Rather like the training career, it could be added, of Andrew Balding, who has charge of around 180 horses at Park House Stables at Kingsclere, where his father remains involved and still rides out twice a day.

“Andrew was always extremely keen,” says his father, a Cambridge rugby blue and successful amateur jockey, who was only 64 when he passed on his training licence to his son. He couldn’t wait to kick me out really. No, I’m not surprised by how well he’s done. I think he’s a much better trainer than I was .”

He adds: “The only time, selfishly, I half regretted it [retiring] was when Casual Look, who I’d trained as a two-year-old, won the Oaks the very next year [2003]. I thought, ‘You bloody fool’. I’d never won the Oaks and I could have done it!”

Balding Snr insists he never interferes, but “will ask a pertinent question, maybe, like, ‘Are you going to go to Epsom [to work the horse]?’ I don’t think Andrew was inclined to. Luckily, the owner decided that he should come.”

The owner now is Sheikh Fahad Al Thani, who heads Qatar Racing. Elm Park was originally owned by Kingsclere Racing Club, but was sold on to Qatar Racing late last year.

If Balding Snr has one regret it is that Elm Park’s jockey will not negotiate the course in the Mill Reef colours of gold cross on black bequeathed to Balding Snr by Paul Mellon and which he has lent to the Kingsclere Racing Club. “Obviously, we’re in the business of racehorses and you can’t afford not to sell at the right time,” he says, but adds: “If he happens to win the Derby, there’s a little contingency there.”

Racing certainty: Majestic Mill

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Geoff Lewis on Mill Reef after winning the 1971 Derby (Getty)

The American-bred Mill Reef arrived at Ian Balding’s Park House Stables in Kingsclere late in 1969. He was named after the luxury club next door to his owner Paul Mellon’s winter home in Antigua.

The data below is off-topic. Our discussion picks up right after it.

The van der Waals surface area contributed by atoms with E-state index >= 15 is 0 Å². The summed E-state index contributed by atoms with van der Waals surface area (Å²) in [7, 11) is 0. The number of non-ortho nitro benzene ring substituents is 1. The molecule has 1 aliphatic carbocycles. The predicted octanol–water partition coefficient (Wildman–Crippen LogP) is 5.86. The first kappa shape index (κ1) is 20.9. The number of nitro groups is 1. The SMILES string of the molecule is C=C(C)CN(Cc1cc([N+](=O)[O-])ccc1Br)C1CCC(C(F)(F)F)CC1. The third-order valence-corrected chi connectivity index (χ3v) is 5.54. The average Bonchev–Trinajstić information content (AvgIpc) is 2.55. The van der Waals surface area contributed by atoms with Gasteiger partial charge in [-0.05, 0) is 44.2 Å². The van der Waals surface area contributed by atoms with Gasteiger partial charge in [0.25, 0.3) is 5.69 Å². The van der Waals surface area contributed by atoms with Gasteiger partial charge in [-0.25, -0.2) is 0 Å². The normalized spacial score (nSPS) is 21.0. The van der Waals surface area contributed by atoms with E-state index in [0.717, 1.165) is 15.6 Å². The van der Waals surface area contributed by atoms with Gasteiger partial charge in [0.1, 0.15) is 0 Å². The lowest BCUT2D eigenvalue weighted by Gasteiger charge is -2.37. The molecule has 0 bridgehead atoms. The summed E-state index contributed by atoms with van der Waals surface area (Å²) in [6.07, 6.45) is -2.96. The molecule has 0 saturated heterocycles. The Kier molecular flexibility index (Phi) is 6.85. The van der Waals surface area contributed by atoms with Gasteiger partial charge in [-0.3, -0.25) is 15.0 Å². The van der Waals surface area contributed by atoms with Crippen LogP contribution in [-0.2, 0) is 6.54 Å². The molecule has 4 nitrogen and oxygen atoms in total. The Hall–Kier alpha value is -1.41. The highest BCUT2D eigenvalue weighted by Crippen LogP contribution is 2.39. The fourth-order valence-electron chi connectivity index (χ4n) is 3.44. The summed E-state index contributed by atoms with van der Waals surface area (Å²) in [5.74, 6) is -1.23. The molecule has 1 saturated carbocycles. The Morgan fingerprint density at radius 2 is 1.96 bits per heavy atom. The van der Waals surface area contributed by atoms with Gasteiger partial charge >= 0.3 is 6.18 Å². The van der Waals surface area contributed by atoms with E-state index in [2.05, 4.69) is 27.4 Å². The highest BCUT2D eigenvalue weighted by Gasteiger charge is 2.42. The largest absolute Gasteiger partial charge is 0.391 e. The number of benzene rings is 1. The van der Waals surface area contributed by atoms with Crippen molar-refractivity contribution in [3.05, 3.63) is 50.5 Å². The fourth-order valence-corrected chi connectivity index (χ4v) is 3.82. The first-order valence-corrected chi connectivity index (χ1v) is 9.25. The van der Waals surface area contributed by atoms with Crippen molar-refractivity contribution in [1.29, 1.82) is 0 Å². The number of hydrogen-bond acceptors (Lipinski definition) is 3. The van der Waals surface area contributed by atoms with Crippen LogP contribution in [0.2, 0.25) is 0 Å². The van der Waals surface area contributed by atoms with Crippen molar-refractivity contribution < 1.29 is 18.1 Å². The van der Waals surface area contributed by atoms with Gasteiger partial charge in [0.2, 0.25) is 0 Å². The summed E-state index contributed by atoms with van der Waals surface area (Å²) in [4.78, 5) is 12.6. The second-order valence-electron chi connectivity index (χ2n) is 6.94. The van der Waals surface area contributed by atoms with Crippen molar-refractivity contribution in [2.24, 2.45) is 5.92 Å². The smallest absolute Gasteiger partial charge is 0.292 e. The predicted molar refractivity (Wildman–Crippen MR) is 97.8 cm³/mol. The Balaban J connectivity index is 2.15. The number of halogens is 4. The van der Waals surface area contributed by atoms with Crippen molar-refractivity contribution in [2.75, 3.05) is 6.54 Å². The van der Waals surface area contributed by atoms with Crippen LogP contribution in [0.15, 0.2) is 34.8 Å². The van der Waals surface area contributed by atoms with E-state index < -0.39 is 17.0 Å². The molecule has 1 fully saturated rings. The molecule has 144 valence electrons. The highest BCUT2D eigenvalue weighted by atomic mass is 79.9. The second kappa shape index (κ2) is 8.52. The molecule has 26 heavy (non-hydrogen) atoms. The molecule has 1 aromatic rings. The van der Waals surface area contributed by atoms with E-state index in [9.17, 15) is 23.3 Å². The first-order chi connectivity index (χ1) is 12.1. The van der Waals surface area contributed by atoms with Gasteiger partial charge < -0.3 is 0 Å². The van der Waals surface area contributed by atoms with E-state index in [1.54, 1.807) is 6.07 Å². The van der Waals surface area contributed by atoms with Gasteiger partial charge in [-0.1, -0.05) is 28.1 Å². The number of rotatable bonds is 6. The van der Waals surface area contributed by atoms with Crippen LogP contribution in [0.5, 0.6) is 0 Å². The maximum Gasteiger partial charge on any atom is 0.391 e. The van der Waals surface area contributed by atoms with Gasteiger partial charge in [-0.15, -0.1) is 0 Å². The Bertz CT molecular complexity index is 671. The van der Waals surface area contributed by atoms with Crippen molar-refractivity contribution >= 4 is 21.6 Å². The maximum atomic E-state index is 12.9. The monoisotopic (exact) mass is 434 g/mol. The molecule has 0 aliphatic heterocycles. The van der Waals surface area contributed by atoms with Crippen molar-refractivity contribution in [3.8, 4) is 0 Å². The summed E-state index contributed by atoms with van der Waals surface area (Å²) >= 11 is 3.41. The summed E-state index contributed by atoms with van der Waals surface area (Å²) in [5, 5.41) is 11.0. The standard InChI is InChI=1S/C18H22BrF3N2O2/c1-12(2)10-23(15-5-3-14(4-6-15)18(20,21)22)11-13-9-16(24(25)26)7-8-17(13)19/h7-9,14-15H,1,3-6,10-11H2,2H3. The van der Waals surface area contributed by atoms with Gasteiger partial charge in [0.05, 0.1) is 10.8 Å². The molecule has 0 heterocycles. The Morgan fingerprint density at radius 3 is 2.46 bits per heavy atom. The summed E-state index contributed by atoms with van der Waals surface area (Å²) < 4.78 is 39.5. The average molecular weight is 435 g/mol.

Balding, previously assistant to Peter Hastings-Bass, had taken over the historic stables, which date to the 1860s, on the death of the latter in 1964. Only 26, he inherited owners including the Queen. Balding married Hastings-Bass’s daughter Emma, who still runs the Kingsclere Stud, in 1969.

Mill Reef proved an exceptional juvenile, and was named champion two-year-old in 1970. Though defeated by Brigadier Gerard in the 2,000 Guineas the following season, Mill Reef proceeded to Derby glory.

Balding was aged 32, in the relatively early stages of his training career. He conceded that his main sensation, following Mill Reef’s Derby triumph, was one of intense relief: “I was thanking God that between us, we had managed not to screw up!” He also claimed that Mill Reef was not at his best on Derby Day. The horse went on to claim victories in the Eclipse, the King George & Queen Elizabeth Stakes and the Prix de l’Arc de Triomphe to become champion racehorse of 1971, while Balding lifted the trainers’ championship.

Mill Reef stayed in training as a four-year-old and had won two major contests when he fractured a foreleg on the gallops at Kingsclere. A 10-hour operation to insert screws into his leg saved his life and enabled him to retire to The National Stud in Newmarket, where he became a hugely influential sire. His progeny included Shirley Heights, who went on to win the Epsom Derby in 1978. Mill Reef died in 1986.

The Investec Derby on Saturday is part of the QIPCO British Champions Series. For tickets go to: britishchampionsseries.com